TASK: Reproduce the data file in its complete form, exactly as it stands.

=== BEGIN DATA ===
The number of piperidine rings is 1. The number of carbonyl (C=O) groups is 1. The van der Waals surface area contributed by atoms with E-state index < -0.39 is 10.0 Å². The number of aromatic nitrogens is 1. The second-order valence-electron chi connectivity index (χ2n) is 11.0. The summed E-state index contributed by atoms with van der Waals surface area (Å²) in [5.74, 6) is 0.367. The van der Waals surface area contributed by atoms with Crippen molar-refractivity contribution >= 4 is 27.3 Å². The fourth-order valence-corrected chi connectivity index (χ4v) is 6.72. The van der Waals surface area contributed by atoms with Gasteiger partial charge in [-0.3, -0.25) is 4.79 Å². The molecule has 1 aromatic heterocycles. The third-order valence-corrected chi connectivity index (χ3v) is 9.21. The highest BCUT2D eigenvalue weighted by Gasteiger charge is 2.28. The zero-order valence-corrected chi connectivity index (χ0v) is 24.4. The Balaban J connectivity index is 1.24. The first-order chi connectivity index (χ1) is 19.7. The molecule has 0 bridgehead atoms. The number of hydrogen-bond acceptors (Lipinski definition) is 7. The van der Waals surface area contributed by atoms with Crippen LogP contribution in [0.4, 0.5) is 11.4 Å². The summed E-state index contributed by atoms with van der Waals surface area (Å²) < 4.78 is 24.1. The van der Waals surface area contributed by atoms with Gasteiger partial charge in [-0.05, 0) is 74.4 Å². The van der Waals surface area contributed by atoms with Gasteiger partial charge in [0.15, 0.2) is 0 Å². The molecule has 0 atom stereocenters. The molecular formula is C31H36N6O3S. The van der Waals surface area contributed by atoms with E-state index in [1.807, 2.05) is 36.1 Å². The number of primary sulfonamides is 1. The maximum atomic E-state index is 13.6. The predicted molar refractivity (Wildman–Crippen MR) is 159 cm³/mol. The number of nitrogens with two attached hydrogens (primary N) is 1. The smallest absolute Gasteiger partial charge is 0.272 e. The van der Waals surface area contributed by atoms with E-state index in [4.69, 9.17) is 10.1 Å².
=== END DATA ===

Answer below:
The number of piperidine rings is 1. The number of carbonyl (C=O) groups is 1. The van der Waals surface area contributed by atoms with E-state index < -0.39 is 10.0 Å². The number of aromatic nitrogens is 1. The second-order valence-electron chi connectivity index (χ2n) is 11.0. The summed E-state index contributed by atoms with van der Waals surface area (Å²) in [5.74, 6) is 0.367. The van der Waals surface area contributed by atoms with Crippen molar-refractivity contribution >= 4 is 27.3 Å². The fourth-order valence-corrected chi connectivity index (χ4v) is 6.72. The van der Waals surface area contributed by atoms with Gasteiger partial charge in [-0.3, -0.25) is 4.79 Å². The molecule has 1 aromatic heterocycles. The third-order valence-corrected chi connectivity index (χ3v) is 9.21. The highest BCUT2D eigenvalue weighted by Gasteiger charge is 2.28. The zero-order valence-corrected chi connectivity index (χ0v) is 24.4. The Balaban J connectivity index is 1.24. The first-order chi connectivity index (χ1) is 19.7. The molecule has 0 bridgehead atoms. The number of hydrogen-bond acceptors (Lipinski definition) is 7. The van der Waals surface area contributed by atoms with Crippen LogP contribution in [0.4, 0.5) is 11.4 Å². The summed E-state index contributed by atoms with van der Waals surface area (Å²) < 4.78 is 24.1. The van der Waals surface area contributed by atoms with Gasteiger partial charge in [-0.05, 0) is 74.4 Å². The van der Waals surface area contributed by atoms with Gasteiger partial charge in [0.15, 0.2) is 0 Å². The molecule has 0 atom stereocenters. The molecular formula is C31H36N6O3S. The van der Waals surface area contributed by atoms with E-state index in [1.807, 2.05) is 36.1 Å². The number of primary sulfonamides is 1. The maximum atomic E-state index is 13.6. The predicted molar refractivity (Wildman–Crippen MR) is 159 cm³/mol. The number of nitrogens with two attached hydrogens (primary N) is 1. The smallest absolute Gasteiger partial charge is 0.272 e. The van der Waals surface area contributed by atoms with E-state index in [4.69, 9.17) is 10.1 Å².